The California Public Employees’ Retirement System said the state’s annual pension contribution needs to jump by 12 percent because of payroll growth, salary increases and the longer lives of retirees.
The payment to the pension fund would increase by $487 million to $4.7 billion during the fiscal year beginning in July, according to recommendations approved by the fund’s finance and administration committee Tuesday. School districts would have to pay $1.3 billion, an increase of $111 million.
The $304 billion fund, the biggest in the U.S., has about 77 percent of the money it needs to cover retirement benefits promised to employees. When investment returns fall short of its 7.5 percent target rate, taxpayers need to make up the difference.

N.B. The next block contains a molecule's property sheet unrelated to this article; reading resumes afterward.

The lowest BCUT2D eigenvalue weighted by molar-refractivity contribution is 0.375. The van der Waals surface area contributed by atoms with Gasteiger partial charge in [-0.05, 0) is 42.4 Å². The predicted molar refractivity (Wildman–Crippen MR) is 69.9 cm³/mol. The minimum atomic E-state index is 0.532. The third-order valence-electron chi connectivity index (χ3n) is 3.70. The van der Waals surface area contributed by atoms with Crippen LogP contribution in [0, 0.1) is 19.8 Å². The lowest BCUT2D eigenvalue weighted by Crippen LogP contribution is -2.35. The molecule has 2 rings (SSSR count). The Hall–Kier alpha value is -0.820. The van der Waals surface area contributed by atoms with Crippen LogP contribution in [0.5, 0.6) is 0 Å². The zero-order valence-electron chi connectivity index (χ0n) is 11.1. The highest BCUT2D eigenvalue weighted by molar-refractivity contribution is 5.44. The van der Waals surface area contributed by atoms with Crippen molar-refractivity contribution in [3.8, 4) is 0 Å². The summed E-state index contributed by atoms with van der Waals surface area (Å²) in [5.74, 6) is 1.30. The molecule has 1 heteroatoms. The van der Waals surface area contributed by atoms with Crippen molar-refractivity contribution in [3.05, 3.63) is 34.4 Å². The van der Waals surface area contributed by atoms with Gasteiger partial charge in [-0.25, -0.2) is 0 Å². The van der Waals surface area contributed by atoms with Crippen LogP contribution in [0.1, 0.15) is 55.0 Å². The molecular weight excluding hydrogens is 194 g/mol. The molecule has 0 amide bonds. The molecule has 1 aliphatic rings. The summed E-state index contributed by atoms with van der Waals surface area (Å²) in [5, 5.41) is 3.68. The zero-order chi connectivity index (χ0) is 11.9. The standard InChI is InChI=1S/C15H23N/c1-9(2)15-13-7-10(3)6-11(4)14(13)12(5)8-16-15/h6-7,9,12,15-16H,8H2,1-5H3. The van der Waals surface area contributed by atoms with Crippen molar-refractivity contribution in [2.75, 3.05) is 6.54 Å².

State and local retirement plans are short at least $1.3 trillion because of investment losses triggered by the recession that ended in 2009 and inadequate contributions, according to Federal Reserve data.
California’s payments are set to increase as the pension assumes longer life spans for public employees, spreads out investment gains and losses over a 30-year period and accounts for a 7 percent increase in the state’s payroll.
The schools’ contribution is also increasing because of the new accounting policies and an 8 percent increase in payrolls.
The full Calpers board will vote on the proposed payment increase Wednesday.